A former Slater and Gordon personal injury lawyer who admitted that he misled a client about the status of her claim for more than 15 years was struck off by a tribunal on Thursday.

  • April 11, 2024

    Pension Schemes Moving Toward Net Zero, Watchdog Says

    Britain's pensions watchdog said in a review published Thursday that retirement savings schemes have moved closer to achieving net-zero emissions standards in their portfolios by updating investment strategies and boosting allocations to low-carbon funds.

  • April 11, 2024

    Squire Patton Steers £130M Mitsubishi Pension Deal

    Insurer Just Group said Thursday it has signed off on a £130 million ($163 million) buy-in transaction for a scheme sponsored by Mitsubishi Chemical UK Ltd. in a deal guided by Squire Patton Boggs LLP.

  • April 10, 2024

    No Merit To Autonomy Whistleblower Claims, Auditor Says

    A Deloitte partner testifying in a California criminal trial over claims that former Autonomy CEO Michael Lynch and finance director Stephen Chamberlain duped HP into buying the British tech company for $11.7 billion said Wednesday that auditors concluded that whistleblower allegations by a finance department executive were meritless.

  • April 10, 2024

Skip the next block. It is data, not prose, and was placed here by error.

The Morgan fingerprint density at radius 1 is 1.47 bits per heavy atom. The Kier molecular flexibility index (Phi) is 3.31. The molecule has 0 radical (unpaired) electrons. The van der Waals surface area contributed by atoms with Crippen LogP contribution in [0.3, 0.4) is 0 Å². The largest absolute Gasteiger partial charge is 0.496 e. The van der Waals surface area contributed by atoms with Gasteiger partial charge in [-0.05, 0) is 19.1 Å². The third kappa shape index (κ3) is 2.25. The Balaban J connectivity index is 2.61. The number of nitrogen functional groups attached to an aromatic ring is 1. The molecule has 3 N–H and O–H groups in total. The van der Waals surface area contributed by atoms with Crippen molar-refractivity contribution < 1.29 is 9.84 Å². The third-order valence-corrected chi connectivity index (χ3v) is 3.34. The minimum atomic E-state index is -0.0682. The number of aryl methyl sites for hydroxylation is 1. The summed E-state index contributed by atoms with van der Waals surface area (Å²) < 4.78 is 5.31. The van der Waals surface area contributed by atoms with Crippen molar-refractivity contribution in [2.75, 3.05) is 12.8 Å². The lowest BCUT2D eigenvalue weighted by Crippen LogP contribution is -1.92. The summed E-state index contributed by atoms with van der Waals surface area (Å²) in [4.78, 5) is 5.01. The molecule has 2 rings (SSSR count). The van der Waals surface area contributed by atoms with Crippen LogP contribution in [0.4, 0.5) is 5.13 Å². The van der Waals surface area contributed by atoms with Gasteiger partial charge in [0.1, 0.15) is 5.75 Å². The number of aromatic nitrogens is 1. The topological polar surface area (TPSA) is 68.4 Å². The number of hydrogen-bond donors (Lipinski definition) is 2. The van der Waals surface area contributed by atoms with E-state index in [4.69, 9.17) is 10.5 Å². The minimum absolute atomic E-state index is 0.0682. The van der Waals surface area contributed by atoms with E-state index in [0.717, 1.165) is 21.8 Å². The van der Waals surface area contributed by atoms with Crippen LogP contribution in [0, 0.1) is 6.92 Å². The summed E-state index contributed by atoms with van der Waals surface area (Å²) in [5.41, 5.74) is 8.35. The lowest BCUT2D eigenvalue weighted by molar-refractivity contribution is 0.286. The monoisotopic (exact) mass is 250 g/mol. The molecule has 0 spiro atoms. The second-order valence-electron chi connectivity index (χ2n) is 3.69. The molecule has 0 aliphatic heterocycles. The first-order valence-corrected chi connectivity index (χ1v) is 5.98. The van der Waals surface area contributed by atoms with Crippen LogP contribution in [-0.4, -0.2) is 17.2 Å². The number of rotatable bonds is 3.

Former Judge Says Post Office Prosecutions Made No Sense

    A former senior judge who oversaw a mediation scheme between the Post Office and people it wrongly prosecuted based on faulty IT data said the organization's case "didn't make sense," as he gave evidence to the inquiry into the scandal on Wednesday.

  • April 10, 2024

    Author 'Blacklisted' For Anti-Trans Views Loses Status Appeal

    An author whose contract was canceled after she expressed anti-transgender views online cannot revive her discrimination case, as an appeals court dismissed her claim that she was legally employed by her publisher.

  • April 10, 2024

    Insurer Aviva Expands Bulk Purchase Pilot For Small Pensions

    Insurance giant Aviva said Wednesday it has launched a streamlined bulk purchase annuity service to support smaller pension schemes with assets of less than £100 million ($126 million) to de-risk their plans.

  • April 10, 2024

    Pensions Watchdog Spurs Trustees On Climate Transition

    The Pensions Regulator on Wednesday urged trustees to consider official guidance for transitioning their investment portfolios to net-zero emissions standards.

  • April 10, 2024

    Mishcon Apprentice Showed 'Egregious Disregard' To Tribunal

    An employment judge has dismissed a disability discrimination claim brought against Mishcon de Reya LLP by a former solicitor-apprentice at the firm after she missed the tribunal hearing to go on a trip abroad for her birthday.

  • April 10, 2024

    Chelsea FC Unfairly Booted Staffer Amid Assault 'Cover-Up'